The key really with this kind of surgery is that it's all in the preparation.
So, all of these hours are spent making sure that the MRI and the transducer, and the patient are perfectly in line with each other.
Dr Elias has to be certain that the invisible beams are going to meet at exactly the right spot in Joe's brain before he turns the power up.
He and the other specialists are constantly going in to check Joe's condition because Joe's perfectly conscious and talking throughout.
We're moving right along Now he's going to increase the intensity of the ultrasound and hopefully we should start to see a difference in the patient's tremor.
Sonication number three.
Everything looks really good from the imaging perspective and the clinical perspective.
Here you can see the area that has been heated Yep.
.
.
and the temperature is about 57 degrees at the hottest spot.
Wow.
He still has some tremor.
We'll treat more.
Sonication number 15.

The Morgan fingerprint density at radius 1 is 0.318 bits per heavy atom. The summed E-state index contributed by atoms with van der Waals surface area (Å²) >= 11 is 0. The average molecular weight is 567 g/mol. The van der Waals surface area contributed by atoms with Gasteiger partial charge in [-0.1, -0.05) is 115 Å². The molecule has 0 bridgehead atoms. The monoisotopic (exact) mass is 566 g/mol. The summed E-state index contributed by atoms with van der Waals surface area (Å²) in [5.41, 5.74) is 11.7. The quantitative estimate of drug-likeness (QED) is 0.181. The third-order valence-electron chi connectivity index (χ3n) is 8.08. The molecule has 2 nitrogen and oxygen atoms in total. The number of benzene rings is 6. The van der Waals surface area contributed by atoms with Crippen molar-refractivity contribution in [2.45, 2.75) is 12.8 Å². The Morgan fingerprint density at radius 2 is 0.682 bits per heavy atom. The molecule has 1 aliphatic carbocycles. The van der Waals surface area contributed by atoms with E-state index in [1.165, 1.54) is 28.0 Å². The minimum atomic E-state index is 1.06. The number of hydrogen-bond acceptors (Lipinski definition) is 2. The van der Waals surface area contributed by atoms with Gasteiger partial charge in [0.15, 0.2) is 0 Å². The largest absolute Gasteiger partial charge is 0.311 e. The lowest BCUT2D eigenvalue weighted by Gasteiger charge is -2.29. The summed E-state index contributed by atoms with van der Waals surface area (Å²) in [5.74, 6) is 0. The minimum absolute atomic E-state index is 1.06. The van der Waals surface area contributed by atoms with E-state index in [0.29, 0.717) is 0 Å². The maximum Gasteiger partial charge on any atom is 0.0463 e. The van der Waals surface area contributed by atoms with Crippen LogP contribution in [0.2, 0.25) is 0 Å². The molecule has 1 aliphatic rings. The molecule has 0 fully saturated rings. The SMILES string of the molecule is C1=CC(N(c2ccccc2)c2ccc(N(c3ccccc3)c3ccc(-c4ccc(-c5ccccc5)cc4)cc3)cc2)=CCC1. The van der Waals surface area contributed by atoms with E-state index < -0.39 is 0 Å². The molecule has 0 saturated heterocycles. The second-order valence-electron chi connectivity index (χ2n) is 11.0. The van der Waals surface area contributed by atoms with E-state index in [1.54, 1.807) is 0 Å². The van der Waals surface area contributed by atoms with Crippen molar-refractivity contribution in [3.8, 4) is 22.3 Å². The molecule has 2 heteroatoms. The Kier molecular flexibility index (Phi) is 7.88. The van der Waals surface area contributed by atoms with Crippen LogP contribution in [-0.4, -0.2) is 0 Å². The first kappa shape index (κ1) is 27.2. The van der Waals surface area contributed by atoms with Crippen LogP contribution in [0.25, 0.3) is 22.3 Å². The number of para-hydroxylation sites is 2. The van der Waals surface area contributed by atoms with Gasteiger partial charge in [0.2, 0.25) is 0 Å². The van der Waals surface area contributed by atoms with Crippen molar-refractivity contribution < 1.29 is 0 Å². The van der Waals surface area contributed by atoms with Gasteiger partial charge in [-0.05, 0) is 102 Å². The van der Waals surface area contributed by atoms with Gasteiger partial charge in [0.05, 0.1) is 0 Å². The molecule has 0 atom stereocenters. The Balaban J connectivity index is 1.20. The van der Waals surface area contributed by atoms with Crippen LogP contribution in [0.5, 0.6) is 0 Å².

And after four painstaking hours, they feel their job is done.
If this surgery has been as successful as they hope, Joe will never need to return for more treatment.
He's doing really well.
He's cheerful.
I'm quite flabbergasted by what we've seen happening here today, to see a man awake and comfortable and conscious throughout a treatment like this.
Joe may be in high spirits, but the extent of the success of his procedure isn't immediately obvious.
The next morning, I catch up with him and his wife.
Morning, Joe and Mary.
You've had a night's sleep now.
How are you feeling today? I feel like it was a miracle in a sense.
Just for our benefit, would you mind showing me how your hands are when you lift them up? Yeah.
That's astonishing.
Do you think you're going to be doing that to everyone that you see for the next week or so now? Probably.
Although not a cure for Parkinson's, the ultrasound appears to have made a remarkable difference to Joe's tremor.
And there are around a million people in the UK living with a tremor like his.
I feel really astonished by what I've seen here in Virginia.
I saw a man turn up yesterday for really what was a very serious operation, you know.
In bald terms, he was having a hole burned in his brain.
And I saw him come out of the scanner at the end and chat away to us as if nothing really very big had happened.